Swaraj’s Visit to Myanmar
India’s External Affairs Minister Sushma Swaraj visited Myanmar on August 8-11 to attend a number of meetings held in Nay Pyi Taw to boost New Delhi’s ties with ASEAN and other Asia-Pacific nations. Swaraj also held bilateral talks with the leaders of the host country, Myanmar, as part of the Modi government’s policy to strengthen relations with the neighbouring nations. Myanmar occupies a central position in India’s Look East Policy (LEP) as it serves as gateway to ASEAN. For the last two decades, India has been engaged with the quasi-military regime of Myanmar on the diplomatic, economic and defence fronts to consolidate New Delhi’s position vis-à-vis Beijing. The growing assertiveness of China in the Asia-Pacific region is a matter of concern for India like many other Southeast and East Asian nations. Myanmar is the only ASEAN member with which India shares both land and maritime boundaries.
During her talks with Myanmar’s Foreign Minister U Wunna Maung Lwin, Swaraj raised India’s serious concern over some militant outfits of North East maintaining bases inside its territory and asked the neighbouring country to take action against them. Swaraj later said, “I raised the issue of Indian insurgent groups and told them that though the political leadership is again and again saying their territory will not be used for terrorist activities, but on the ground, the situation is different”. Swaraj said she told the Myanmarese foreign minister that the insurgent groups are not only security threat to India but to his country as well and that they need to “handle sternly”.
Earlier, The Myanmar government in its bid to boost ties with India had ordered Manipur-based militant outfits to dismantle their camps and leave its soil by June 10, 2012. The order was issued on May 24, just three days before the then Indian Prime Minister Manmohan Singh paid a three-day bilateral visit to the neighbouring country. Intelligence reports indicated that there were 12-15 camps of Meitei insurgent groups such as People’s Liberation Army (PLA) and People’s Revolutionary Party of Kangleipak (PREPAK) across the Indo-Myanmar borders where more than 2000 armed cadres had taken shelter. The militant outfits often cross the borders to carryout subversive acts and leave the state to escape action by security forces. Several other North Eastern militant groups are still having bases in Myanmar. The president on August 11 assured New Delhi that his government would never allow its territory to be used for anti-Indian activities when the visiting external affairs minister raised the issue.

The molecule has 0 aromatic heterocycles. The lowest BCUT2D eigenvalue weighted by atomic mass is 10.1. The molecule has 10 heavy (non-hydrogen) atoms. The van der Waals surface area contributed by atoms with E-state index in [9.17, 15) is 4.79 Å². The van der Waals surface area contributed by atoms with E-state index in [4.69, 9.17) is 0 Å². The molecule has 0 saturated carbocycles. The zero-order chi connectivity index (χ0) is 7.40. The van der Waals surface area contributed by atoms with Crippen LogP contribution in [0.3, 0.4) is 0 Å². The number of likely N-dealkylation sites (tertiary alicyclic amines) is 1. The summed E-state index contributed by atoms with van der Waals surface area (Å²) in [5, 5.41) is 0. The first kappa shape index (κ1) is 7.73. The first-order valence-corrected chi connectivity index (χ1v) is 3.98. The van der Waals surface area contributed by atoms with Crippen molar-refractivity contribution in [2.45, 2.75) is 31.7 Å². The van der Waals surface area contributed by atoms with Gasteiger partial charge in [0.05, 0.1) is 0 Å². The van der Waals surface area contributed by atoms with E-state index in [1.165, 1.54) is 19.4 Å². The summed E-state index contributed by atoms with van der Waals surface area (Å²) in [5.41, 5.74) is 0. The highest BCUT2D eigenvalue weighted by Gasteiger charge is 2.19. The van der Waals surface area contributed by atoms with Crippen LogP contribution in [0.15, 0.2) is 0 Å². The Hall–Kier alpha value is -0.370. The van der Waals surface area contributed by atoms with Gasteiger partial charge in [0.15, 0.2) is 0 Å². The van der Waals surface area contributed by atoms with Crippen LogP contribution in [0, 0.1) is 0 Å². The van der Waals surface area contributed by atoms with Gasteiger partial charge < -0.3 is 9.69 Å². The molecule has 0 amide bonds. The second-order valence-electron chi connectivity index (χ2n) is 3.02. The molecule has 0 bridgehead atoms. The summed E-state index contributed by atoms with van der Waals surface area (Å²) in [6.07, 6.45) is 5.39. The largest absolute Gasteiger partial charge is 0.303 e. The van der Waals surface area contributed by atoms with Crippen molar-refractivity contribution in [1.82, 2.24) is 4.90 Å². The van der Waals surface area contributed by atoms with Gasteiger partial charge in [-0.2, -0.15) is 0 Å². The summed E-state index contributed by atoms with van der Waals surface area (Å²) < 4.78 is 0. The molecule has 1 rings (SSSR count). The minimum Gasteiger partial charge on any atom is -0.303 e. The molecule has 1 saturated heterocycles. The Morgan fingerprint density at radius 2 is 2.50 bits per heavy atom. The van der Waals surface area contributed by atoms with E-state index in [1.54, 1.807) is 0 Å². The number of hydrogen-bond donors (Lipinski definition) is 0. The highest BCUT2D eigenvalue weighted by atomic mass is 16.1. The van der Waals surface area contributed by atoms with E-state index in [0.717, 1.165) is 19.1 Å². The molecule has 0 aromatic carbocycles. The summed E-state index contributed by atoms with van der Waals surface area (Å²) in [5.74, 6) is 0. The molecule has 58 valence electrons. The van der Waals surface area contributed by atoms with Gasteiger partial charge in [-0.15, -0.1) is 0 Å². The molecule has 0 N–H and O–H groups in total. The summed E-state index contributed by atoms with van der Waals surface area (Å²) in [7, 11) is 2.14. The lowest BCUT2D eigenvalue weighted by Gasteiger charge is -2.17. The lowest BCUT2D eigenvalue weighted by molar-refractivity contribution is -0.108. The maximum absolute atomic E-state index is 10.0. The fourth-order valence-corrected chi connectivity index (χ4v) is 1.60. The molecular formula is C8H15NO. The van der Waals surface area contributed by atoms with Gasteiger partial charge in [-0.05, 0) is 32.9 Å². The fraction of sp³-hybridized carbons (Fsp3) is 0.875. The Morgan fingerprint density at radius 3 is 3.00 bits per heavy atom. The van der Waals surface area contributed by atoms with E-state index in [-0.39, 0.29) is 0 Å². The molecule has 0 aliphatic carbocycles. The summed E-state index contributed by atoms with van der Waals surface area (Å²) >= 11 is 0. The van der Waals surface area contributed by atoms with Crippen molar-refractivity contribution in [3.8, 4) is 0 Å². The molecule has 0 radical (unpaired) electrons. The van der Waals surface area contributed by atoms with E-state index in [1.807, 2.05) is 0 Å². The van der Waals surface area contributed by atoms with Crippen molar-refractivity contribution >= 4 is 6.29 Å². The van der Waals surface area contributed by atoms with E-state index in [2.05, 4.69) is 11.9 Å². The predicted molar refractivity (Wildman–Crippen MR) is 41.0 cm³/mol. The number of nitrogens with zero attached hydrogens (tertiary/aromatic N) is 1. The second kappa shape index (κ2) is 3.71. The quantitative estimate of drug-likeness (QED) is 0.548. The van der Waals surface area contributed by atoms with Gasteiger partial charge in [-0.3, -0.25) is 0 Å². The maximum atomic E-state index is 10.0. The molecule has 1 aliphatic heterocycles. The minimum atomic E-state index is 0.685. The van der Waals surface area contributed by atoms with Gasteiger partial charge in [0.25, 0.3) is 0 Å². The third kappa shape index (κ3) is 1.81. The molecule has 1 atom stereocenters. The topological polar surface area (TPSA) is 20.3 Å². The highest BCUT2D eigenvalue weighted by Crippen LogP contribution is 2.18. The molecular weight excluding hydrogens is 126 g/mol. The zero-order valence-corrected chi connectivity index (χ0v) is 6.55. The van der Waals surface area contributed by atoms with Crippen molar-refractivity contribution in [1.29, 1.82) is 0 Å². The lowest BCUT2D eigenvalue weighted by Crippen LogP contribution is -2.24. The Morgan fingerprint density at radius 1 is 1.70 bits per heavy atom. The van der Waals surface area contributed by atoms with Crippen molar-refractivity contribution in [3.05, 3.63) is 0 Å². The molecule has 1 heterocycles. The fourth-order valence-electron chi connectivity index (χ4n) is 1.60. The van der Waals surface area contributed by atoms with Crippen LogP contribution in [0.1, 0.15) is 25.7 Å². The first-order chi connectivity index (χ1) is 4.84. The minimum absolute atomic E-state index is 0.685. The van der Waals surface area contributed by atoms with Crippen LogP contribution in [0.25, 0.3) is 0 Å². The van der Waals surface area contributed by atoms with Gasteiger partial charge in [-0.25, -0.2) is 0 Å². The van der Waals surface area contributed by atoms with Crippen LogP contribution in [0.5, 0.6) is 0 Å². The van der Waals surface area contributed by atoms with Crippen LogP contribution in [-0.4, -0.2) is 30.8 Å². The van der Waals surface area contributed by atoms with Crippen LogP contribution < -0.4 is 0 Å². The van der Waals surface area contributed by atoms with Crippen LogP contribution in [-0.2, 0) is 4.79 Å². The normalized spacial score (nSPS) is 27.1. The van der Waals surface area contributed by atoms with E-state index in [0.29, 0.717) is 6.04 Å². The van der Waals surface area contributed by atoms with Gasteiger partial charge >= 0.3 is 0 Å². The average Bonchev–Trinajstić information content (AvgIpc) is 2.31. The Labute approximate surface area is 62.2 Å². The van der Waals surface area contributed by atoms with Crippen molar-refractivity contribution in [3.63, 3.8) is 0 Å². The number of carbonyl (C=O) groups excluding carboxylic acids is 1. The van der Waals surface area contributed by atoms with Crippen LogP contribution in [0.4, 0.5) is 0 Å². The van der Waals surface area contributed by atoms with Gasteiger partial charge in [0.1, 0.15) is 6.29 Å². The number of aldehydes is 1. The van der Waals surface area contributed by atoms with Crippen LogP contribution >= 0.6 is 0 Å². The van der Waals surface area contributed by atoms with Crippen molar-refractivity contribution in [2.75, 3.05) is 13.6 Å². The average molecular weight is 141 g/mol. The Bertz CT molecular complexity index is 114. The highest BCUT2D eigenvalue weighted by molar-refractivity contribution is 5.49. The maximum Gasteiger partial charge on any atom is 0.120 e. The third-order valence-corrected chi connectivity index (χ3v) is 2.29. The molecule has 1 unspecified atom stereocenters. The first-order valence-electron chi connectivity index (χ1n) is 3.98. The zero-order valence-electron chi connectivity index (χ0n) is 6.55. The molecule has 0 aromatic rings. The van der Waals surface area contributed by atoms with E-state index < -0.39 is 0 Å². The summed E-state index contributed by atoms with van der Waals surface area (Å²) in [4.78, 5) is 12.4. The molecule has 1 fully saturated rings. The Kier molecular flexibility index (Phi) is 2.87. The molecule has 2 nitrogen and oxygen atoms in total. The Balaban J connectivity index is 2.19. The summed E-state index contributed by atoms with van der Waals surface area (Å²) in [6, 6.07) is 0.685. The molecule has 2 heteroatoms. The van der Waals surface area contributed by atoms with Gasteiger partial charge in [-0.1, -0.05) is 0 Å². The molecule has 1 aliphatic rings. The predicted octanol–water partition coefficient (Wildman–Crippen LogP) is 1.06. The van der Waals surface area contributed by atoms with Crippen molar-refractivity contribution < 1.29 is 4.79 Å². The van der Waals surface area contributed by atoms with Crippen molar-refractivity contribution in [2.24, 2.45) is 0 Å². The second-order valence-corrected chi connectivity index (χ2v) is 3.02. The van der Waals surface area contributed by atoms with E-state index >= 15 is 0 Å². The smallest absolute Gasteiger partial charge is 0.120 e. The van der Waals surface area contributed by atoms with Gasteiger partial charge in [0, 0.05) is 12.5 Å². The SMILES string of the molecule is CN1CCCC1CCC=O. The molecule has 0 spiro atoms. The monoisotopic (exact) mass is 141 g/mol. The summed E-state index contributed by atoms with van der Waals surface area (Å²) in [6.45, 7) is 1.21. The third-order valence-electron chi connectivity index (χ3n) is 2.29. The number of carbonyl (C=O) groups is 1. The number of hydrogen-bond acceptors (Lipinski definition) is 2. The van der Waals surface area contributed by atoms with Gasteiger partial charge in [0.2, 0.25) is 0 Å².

India shares a 1,640 km long porous border with Myanmar which is notorious for movement of terrorists and smuggling of small arms and narcotics. Innumerable incidents involving cross-border movement of militants operating from Myanmar have been reported. In November 2012, security personnel arrested four militants of banned PREPAK- Progressive (P) from Indo-Myanmar border area in Manipur’s Churachandpur district with huge arms and ammunition. Interrogation of the militants revealed that they were planning to plant bomb and explosive devices at different places to attack security personnel.
The continuous smuggling of small arms across the Indo-Myanmar borders is another major concern of India’s security establishment. Very recently on August 19, Inspector General of BSF in charge of Meghalaya sector said the North Eastern militants regularly receive “substantial quantity” of illegal arms and ammunition from China and Myanmar. Most of these are transhipped to Dimapur, the main commercial town in Nagaland bordering Assam, and subsequently despatched to other states in the region.
During Swaraj’s visit, the Ministry of External Affairs spokesperson said both governments would focus on operationalising a Memorandum of Understanding facilitating intelligence sharing and cooperation between the security forces of two countries. Several North Eastern states have urged the Centre on numerous occasions to initiate firm steps to end cross-border movement of militants who have been maintaining training camps in northern Myanmar. Intelligence reports have pointed out that after being evicted from Bangladesh, a few militant groups, including ULFA (I), had shifted their underground camps to the Saigaing division of Myanmar, an almost inaccessible region not frequented by Tatmadaw—the armed forces of the country.